Significant technology adoption is required to distinguish between speculative and hedging trades under the Commodities Futures Trading Commission (CFTC)’s proposed new rulemaking for speculative position limits in commodities markets, a market participant, a lawyer, and a consultant agree.
“The mapping and allocation of trades between speculative and non-speculative buckets will involve a full spectrum view of the hedging strategies and transactions chains, especially for larger commodities houses given that the CFTC’s rules are likely to be extraterritorial. The limits will capture any trading on US exchanges irrespective of the location of the ultimate position holder,” says Azad Ali, partner at law firm Fieldfisher LLP.
“As opposed to doing it manually, it might be better to have a technology solution, but that would raise in itself a challenge to embed a technology solution to fulfil that function. I could well see that for certain types of larger commodity houses with a global footprint that solution would be useful,” he says.
Doug Gyani, principal consultant at Principia agrees.
“If you’ve got multiple locations, multiple affiliates using varying technologies across the globe, then you would have to have some kind of reporting and aggregation tool that sits across the entire enterprise that is going to look at the open positions, be able to filter out essentially what is being bona fide hedge and either opt that in or take it out of the calculations, depending on whether it is an effective hedge or not,” he says.
On March 13, commission chairman Christopher Giancarlo said that all five of the regulator’s commissioners were committed to moving forward with a final position limits rule. On May 14, Commissioner Dan Berkovitz told a conference that “although we do not yet have a proposal in front of us, I can tell you that I strongly support meaningful position limits to prevent excessive speculation in commodity markets.”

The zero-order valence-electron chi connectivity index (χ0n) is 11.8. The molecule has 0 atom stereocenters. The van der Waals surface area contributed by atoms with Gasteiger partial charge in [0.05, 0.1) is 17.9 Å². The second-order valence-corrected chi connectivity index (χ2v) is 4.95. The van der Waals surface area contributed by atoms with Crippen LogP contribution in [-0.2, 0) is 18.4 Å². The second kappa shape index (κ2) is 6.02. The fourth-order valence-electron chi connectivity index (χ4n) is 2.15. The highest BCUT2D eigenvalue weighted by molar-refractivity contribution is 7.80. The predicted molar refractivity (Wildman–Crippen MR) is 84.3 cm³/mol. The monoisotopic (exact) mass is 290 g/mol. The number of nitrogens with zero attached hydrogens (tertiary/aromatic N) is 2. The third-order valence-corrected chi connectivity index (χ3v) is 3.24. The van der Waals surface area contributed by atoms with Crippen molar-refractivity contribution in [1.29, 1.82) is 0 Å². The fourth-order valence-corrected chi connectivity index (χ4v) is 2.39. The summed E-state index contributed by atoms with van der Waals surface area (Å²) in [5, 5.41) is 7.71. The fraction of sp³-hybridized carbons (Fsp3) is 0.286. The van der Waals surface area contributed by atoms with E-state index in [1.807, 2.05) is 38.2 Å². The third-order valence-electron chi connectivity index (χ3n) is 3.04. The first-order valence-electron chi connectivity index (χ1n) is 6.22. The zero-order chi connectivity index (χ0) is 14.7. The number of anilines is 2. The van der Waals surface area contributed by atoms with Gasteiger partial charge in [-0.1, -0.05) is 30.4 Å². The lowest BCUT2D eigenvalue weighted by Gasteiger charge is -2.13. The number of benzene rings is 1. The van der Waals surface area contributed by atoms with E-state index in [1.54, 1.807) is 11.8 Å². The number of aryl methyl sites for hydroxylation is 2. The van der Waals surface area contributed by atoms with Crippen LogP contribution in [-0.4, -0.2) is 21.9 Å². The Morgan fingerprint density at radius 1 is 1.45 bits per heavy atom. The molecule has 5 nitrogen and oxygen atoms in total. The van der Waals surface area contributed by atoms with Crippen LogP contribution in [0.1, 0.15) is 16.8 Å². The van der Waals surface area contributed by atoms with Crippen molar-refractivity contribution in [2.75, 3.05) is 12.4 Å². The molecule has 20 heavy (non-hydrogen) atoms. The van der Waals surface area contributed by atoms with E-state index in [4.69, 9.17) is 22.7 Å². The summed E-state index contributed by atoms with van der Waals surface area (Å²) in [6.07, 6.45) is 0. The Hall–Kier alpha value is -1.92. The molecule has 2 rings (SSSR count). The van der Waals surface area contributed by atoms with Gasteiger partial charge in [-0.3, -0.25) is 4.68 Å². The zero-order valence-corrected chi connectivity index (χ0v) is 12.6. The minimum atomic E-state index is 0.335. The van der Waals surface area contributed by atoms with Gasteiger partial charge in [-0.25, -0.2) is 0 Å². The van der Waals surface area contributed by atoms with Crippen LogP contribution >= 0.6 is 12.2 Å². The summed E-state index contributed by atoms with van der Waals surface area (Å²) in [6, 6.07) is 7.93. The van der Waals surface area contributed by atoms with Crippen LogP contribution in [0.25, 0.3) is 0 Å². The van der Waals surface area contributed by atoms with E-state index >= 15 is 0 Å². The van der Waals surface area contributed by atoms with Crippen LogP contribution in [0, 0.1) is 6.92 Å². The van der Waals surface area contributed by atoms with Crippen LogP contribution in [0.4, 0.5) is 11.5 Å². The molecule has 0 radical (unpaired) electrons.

Berkovitz also said that Giancarlo expected the commission to have considered a position limits proposal by the end of the second quarter.
But the proposed rules could make things difficult, according to Sameer Soleja, CEO of Molecule.
“What is interesting about the statement is that it was focused on position limits for speculative positions, and that makes things a little bit harder because now we are veering into territory near hedge effectiveness and differentiating between speculative and hedging trades, which often ends up being a grey area,” says Soleja.
“From a technology perspective, the technology has been out there for quite some time to help with position limits and or position limits for speculative trading, the problem is we might end up gumming up the works for companies who trade both for hedging and speculative purposes. A lot of people do both trading for hedging and speculative purposes. What could be problematic is if suddenly, they now have to start labelling their transactions with for what purpose they were traded. There is some precedent for having to do that in different jurisdiction and, or for different types of trading.
“Each time there is a proposal like this, and a rule made like this it distorts the market in some way, whether it is a positive distortion, or a negative distortion is a matter of question, but each time it does, that distortion carries with it some costs. I would bet that the cost is not enormous, but it could also be that the cost ends up wiping out a type of trade, it really depends on the implementation,” he says.
In Europe, on May 24 the European Securities and Markets Authority (Esma) called for market participants to provide evidence on position limits in commodity derivatives. This is part of several reviews taking place under the Markets in Financial Instruments (Mifid II). Esma said it will give advice to the European Commission’s report “on the impact of position limits and position management on commodity derivatives markets by 31 March 2020.”